"No one has ever been here," Vilaire Elise, a 38-year-old Protestant minister, said as he led a visitor and fellow residents to survey homes where his neighbors had died. "We have no water to drink, nor food to eat. We are suffering here."

Though nearly 105,000 food rations and 20,000 tents had been distributed by humanitarian groups on Monday, the effort seemed unable to come to grips with the scale of the disaster. The U.N. World Food Program has said it will need 100 million prepared meals over the next 30 days.

The growing foreign military presence in Haiti, which has played host to a U.N. peacekeeping mission since 2004 and will now house at least 2,000 U.S. troops, also seemed overwhelmed.

Late on Monday, with the sun setting outside Leogane, in a scene reminiscent of others played out in severely war-torn countries such as the Democratic Republic of Congo, at least 1,500 townsfolk rendered homeless by the quake took over a flat patch of grassy land and constructed fragile shelters from logs, twigs, bed sheets, and leaves.

"Since the disaster, everyone here has had nothing," said Innocent Wilson, a 31-year-old who acts as one of the impromptu camp's spokesmen. "No one is here to help us, so we are organizing ourselves."

Michael Deibert is the author of Notes From the Last Testament: The Struggle for Haiti.


Anonymous said...

I am so angry with the Haitian government. There has not been any leadership in Haiti for decades; those who seek government positions are opportunists. The elected politicians do not possess the global knowledge, education, experience, strength, or cognitive skills to govern. Throughout this current crisis, I saw no one from the government talking to the people, giving them a sense of hope, prosperity or guidance. I do not know much about Preval, but I feel outraged by his lack of compassion. He should have climbed on top of a car with a bullhorn and talk to the people. The president should have been out there removing bodies with the rest of his countrymen. He could have delegated leaders or select residents to count bodies, others to write names of missing people and some reporting to a central location to give information. He could have encouraged the people to organize their neighborhoods, form tasks groups and give them responsibility. It is evident a lot of people wanted to help and did so by performing rescues using their bear hands, but with no sense of direction. Preval did not demonstrate any patriotism, leadership or compassion. In time of despair an elected president has to take the lead and command. Preval was nowhere to be found. His only statement was, in reference to his house being damaged and having nowhere to sleep. He is a disgrace for Haitians and the human race. I hope he is not allowed to continue as president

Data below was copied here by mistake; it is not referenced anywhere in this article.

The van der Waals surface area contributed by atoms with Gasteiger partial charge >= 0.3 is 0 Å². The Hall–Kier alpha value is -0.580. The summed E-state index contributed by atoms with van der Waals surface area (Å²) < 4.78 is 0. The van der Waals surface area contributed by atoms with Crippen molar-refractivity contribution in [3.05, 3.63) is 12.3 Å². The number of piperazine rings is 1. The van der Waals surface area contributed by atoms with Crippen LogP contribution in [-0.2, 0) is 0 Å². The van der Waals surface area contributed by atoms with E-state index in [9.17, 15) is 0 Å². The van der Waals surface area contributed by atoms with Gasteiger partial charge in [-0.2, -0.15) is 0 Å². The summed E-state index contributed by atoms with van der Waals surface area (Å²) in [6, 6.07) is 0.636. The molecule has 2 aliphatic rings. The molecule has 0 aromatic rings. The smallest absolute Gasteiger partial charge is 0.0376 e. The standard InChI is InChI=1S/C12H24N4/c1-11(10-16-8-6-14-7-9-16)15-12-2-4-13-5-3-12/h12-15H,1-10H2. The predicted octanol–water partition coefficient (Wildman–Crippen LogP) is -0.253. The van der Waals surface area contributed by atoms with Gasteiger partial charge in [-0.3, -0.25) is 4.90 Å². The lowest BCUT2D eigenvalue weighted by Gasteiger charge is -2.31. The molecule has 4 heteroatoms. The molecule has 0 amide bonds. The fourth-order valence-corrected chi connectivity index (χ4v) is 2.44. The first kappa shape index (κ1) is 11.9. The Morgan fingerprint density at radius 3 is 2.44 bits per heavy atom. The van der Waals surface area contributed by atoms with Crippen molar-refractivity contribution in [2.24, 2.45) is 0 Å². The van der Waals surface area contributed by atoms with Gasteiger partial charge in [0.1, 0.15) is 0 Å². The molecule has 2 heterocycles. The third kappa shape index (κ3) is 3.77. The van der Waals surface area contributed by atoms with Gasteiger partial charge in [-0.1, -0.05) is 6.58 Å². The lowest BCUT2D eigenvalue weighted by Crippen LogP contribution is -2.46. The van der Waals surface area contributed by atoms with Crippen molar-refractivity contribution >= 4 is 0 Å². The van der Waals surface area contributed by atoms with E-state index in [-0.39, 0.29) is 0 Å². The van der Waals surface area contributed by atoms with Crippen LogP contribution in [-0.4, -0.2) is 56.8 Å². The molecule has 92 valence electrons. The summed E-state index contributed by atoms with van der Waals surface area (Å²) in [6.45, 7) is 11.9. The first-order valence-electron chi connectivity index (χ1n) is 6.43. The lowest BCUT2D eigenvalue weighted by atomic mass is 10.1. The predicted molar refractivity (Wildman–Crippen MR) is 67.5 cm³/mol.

Honorine said...

Notre collectif s'est monté spontanément suite au tremblement de terre qui a eu lieu le 12 janvier 2010. Il est composé de parents à qui des enfants haïtiens (de toutes les crêches) avaient été attribués avant la catastrophe et qui souhaitent que le gouvernement français prenne les mesures adéquates pour l'évacuation de ces enfants, en lien avec les autorités haïtiennes.